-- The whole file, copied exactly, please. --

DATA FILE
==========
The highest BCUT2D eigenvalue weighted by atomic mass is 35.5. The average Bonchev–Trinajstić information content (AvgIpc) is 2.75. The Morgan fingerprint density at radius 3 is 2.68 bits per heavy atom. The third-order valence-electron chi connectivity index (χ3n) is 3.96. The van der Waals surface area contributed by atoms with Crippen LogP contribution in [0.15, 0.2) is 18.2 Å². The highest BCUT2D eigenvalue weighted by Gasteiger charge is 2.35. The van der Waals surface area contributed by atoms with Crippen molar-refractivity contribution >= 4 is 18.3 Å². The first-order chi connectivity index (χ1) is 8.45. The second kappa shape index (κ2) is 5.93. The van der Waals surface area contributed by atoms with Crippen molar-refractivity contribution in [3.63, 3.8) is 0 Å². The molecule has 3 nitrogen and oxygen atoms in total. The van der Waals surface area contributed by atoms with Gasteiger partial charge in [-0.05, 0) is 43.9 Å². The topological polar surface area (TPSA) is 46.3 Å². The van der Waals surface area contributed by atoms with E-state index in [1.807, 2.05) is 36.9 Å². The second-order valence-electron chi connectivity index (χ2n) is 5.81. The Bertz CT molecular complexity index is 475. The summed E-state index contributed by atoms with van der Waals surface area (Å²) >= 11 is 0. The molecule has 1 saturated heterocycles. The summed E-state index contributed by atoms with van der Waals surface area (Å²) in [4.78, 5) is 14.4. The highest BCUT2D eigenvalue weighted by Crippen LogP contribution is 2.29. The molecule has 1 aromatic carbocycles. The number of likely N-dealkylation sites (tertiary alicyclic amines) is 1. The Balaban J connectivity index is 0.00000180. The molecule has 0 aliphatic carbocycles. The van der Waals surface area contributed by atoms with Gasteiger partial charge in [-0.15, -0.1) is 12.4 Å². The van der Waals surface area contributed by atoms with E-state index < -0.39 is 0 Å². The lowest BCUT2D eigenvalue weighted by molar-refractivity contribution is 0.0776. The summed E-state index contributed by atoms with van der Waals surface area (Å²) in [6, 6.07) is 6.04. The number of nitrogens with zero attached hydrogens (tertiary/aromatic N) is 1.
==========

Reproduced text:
The highest BCUT2D eigenvalue weighted by atomic mass is 35.5. The average Bonchev–Trinajstić information content (AvgIpc) is 2.75. The Morgan fingerprint density at radius 3 is 2.68 bits per heavy atom. The third-order valence-electron chi connectivity index (χ3n) is 3.96. The van der Waals surface area contributed by atoms with Crippen LogP contribution in [0.15, 0.2) is 18.2 Å². The highest BCUT2D eigenvalue weighted by Gasteiger charge is 2.35. The van der Waals surface area contributed by atoms with Crippen molar-refractivity contribution >= 4 is 18.3 Å². The first-order chi connectivity index (χ1) is 8.45. The second kappa shape index (κ2) is 5.93. The van der Waals surface area contributed by atoms with Crippen molar-refractivity contribution in [3.63, 3.8) is 0 Å². The molecule has 3 nitrogen and oxygen atoms in total. The van der Waals surface area contributed by atoms with Gasteiger partial charge in [-0.05, 0) is 43.9 Å². The topological polar surface area (TPSA) is 46.3 Å². The van der Waals surface area contributed by atoms with E-state index in [1.807, 2.05) is 36.9 Å². The second-order valence-electron chi connectivity index (χ2n) is 5.81. The Bertz CT molecular complexity index is 475. The summed E-state index contributed by atoms with van der Waals surface area (Å²) >= 11 is 0. The molecule has 1 saturated heterocycles. The summed E-state index contributed by atoms with van der Waals surface area (Å²) in [4.78, 5) is 14.4. The highest BCUT2D eigenvalue weighted by Crippen LogP contribution is 2.29. The molecule has 1 aromatic carbocycles. The number of likely N-dealkylation sites (tertiary alicyclic amines) is 1. The Balaban J connectivity index is 0.00000180. The molecule has 0 aliphatic carbocycles. The van der Waals surface area contributed by atoms with Gasteiger partial charge in [-0.15, -0.1) is 12.4 Å². The van der Waals surface area contributed by atoms with E-state index < -0.39 is 0 Å². The lowest BCUT2D eigenvalue weighted by molar-refractivity contribution is 0.0776. The summed E-state index contributed by atoms with van der Waals surface area (Å²) in [6, 6.07) is 6.04. The number of nitrogens with zero attached hydrogens (tertiary/aromatic N) is 1.